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Searching for safe procedures.

Searching for Safe Procedures

JANUARY 16, 1977. FBI AGENTS ARRESTED a 23-year-old man in Riverside, CA, 60 miles south of Los Angeles, on charges of espionage.(1) His name - Christopher Boyce, an employee of TRW, who had been selling valuable and extremely sensitive and classified information to the Soviet Union.

June 23, 1981. FBI agents arrested 58-year-old William Holden Bell. He, too, was charged with espionage. Bell, an engineer for Hughes Aircraft Company in Los Angeles, had been selling classified information to a Polish intelligence officer whose service worked closely with the KGB.

Both Boyce and Bell were cleared for and had access to classified government information. Background investigations had been conducted on both men, and they were considered loyal, trustworthy Americans. Boyce was the son of a respected ex-FBI agent; Bell was an ex-serviceman. Both demonstrated a sense of responsibility to those who knew them. Both committed espionage against their country.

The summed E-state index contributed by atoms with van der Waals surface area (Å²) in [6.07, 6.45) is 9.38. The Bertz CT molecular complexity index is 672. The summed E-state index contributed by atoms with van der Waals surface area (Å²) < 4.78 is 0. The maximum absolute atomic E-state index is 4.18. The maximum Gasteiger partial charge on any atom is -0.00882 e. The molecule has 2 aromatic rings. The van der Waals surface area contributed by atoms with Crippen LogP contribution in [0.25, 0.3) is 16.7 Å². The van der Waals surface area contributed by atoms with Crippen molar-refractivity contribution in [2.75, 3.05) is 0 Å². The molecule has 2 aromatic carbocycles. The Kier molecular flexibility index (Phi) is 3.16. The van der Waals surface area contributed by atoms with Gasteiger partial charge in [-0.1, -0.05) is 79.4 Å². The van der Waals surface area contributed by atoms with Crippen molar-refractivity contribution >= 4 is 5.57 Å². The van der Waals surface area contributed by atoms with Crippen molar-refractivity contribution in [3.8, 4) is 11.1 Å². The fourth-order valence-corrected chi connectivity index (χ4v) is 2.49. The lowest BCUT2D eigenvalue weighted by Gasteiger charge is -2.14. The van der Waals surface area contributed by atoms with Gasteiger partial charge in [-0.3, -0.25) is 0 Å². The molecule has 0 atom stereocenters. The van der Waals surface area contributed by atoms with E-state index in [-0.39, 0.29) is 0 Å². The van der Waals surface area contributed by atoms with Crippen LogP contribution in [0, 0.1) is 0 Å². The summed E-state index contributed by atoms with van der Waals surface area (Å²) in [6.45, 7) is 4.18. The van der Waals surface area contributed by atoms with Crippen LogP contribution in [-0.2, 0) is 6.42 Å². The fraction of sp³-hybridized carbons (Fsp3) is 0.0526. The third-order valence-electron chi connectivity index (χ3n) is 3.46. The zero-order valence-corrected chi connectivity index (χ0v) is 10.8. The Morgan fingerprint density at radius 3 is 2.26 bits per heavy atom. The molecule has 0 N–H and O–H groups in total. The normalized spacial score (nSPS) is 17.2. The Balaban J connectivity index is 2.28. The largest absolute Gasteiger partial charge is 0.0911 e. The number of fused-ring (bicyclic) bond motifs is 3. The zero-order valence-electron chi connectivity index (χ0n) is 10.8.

Damages resulting from the loss of classified information can be devastating. From an economic perspective, the losses resulting from the Boyce and Bell cases reached into millions of dollars. From a security perspective, valuable national secrets were compromised.

Espionage is a reality. An employee involved in espionage is a defense contrator's ultimate nightmare. If someone is determined to commit espionage, it may be almost impossible to stop that person. A defense contractor's main objective, however, is to prevent the compromise or loss of classified information through safeguards.